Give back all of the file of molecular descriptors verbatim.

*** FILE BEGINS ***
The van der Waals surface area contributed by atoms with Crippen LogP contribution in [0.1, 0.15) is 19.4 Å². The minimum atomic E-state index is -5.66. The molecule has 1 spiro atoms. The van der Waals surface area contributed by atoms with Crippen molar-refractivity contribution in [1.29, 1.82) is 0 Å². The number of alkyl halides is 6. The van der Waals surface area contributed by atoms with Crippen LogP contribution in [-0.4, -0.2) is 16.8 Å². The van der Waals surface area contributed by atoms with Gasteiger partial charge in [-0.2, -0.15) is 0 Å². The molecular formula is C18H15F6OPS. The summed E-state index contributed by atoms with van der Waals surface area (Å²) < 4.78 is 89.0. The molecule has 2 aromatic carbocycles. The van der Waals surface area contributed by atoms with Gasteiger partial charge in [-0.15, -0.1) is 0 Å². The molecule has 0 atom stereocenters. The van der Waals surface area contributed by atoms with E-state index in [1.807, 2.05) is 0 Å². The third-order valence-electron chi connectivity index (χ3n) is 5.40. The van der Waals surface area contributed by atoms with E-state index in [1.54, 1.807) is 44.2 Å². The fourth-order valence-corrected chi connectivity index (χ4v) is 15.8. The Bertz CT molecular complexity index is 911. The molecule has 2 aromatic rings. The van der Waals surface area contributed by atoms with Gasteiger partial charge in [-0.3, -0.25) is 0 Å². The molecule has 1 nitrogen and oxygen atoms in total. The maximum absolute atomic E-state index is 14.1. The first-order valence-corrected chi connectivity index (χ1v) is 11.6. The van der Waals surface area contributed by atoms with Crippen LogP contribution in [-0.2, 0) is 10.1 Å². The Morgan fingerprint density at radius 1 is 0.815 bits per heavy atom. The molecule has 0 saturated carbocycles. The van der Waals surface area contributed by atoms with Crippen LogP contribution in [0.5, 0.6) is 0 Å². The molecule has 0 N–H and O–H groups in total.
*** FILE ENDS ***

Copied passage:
The van der Waals surface area contributed by atoms with Crippen LogP contribution in [0.1, 0.15) is 19.4 Å². The minimum atomic E-state index is -5.66. The molecule has 1 spiro atoms. The van der Waals surface area contributed by atoms with Crippen molar-refractivity contribution in [1.29, 1.82) is 0 Å². The number of alkyl halides is 6. The van der Waals surface area contributed by atoms with Crippen LogP contribution in [-0.4, -0.2) is 16.8 Å². The van der Waals surface area contributed by atoms with Gasteiger partial charge in [-0.2, -0.15) is 0 Å². The molecular formula is C18H15F6OPS. The summed E-state index contributed by atoms with van der Waals surface area (Å²) < 4.78 is 89.0. The molecule has 2 aromatic carbocycles. The van der Waals surface area contributed by atoms with Gasteiger partial charge in [-0.15, -0.1) is 0 Å². The molecule has 0 atom stereocenters. The van der Waals surface area contributed by atoms with E-state index in [1.807, 2.05) is 0 Å². The third-order valence-electron chi connectivity index (χ3n) is 5.40. The van der Waals surface area contributed by atoms with E-state index in [1.54, 1.807) is 44.2 Å². The fourth-order valence-corrected chi connectivity index (χ4v) is 15.8. The Bertz CT molecular complexity index is 911. The molecule has 2 aromatic rings. The van der Waals surface area contributed by atoms with Gasteiger partial charge in [-0.3, -0.25) is 0 Å². The molecule has 1 nitrogen and oxygen atoms in total. The maximum absolute atomic E-state index is 14.1. The first-order valence-corrected chi connectivity index (χ1v) is 11.6. The van der Waals surface area contributed by atoms with Crippen LogP contribution in [-0.2, 0) is 10.1 Å². The Morgan fingerprint density at radius 1 is 0.815 bits per heavy atom. The molecule has 0 saturated carbocycles. The van der Waals surface area contributed by atoms with Crippen LogP contribution in [0.5, 0.6) is 0 Å². The molecule has 0 N–H and O–H groups in total.